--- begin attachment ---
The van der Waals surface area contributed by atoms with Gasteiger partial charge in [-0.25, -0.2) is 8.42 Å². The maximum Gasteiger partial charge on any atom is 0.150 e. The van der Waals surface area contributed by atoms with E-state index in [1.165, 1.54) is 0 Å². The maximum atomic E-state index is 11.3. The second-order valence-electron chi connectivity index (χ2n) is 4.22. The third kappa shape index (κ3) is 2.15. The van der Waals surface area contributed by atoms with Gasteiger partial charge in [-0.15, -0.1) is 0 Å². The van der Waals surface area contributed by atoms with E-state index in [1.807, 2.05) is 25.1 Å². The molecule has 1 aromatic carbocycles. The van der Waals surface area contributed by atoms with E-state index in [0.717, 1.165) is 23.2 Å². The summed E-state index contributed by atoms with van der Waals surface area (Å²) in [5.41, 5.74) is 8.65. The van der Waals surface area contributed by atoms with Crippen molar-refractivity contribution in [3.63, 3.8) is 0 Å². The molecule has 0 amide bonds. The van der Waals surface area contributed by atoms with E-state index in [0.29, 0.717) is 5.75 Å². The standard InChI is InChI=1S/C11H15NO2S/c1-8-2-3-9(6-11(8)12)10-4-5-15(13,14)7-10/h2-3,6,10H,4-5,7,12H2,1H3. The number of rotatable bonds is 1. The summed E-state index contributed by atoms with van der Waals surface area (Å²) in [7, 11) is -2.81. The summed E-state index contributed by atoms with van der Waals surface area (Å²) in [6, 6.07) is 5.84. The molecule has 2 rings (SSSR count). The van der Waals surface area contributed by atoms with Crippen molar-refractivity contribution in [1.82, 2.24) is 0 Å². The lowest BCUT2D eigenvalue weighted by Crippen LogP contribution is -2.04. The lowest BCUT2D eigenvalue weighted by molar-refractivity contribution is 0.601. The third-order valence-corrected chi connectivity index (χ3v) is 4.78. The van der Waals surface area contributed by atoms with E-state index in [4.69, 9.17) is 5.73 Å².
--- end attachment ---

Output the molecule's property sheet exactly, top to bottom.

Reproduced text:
The van der Waals surface area contributed by atoms with Gasteiger partial charge in [-0.25, -0.2) is 8.42 Å². The maximum Gasteiger partial charge on any atom is 0.150 e. The van der Waals surface area contributed by atoms with E-state index in [1.165, 1.54) is 0 Å². The maximum atomic E-state index is 11.3. The second-order valence-electron chi connectivity index (χ2n) is 4.22. The third kappa shape index (κ3) is 2.15. The van der Waals surface area contributed by atoms with Gasteiger partial charge in [-0.15, -0.1) is 0 Å². The van der Waals surface area contributed by atoms with E-state index in [1.807, 2.05) is 25.1 Å². The molecule has 1 aromatic carbocycles. The van der Waals surface area contributed by atoms with E-state index in [0.717, 1.165) is 23.2 Å². The summed E-state index contributed by atoms with van der Waals surface area (Å²) in [5.41, 5.74) is 8.65. The van der Waals surface area contributed by atoms with Crippen molar-refractivity contribution in [3.63, 3.8) is 0 Å². The molecule has 0 amide bonds. The van der Waals surface area contributed by atoms with E-state index in [0.29, 0.717) is 5.75 Å². The standard InChI is InChI=1S/C11H15NO2S/c1-8-2-3-9(6-11(8)12)10-4-5-15(13,14)7-10/h2-3,6,10H,4-5,7,12H2,1H3. The number of rotatable bonds is 1. The summed E-state index contributed by atoms with van der Waals surface area (Å²) in [7, 11) is -2.81. The summed E-state index contributed by atoms with van der Waals surface area (Å²) in [6, 6.07) is 5.84. The molecule has 2 rings (SSSR count). The van der Waals surface area contributed by atoms with Crippen molar-refractivity contribution in [1.82, 2.24) is 0 Å². The lowest BCUT2D eigenvalue weighted by Crippen LogP contribution is -2.04. The lowest BCUT2D eigenvalue weighted by molar-refractivity contribution is 0.601. The third-order valence-corrected chi connectivity index (χ3v) is 4.78. The van der Waals surface area contributed by atoms with E-state index in [4.69, 9.17) is 5.73 Å².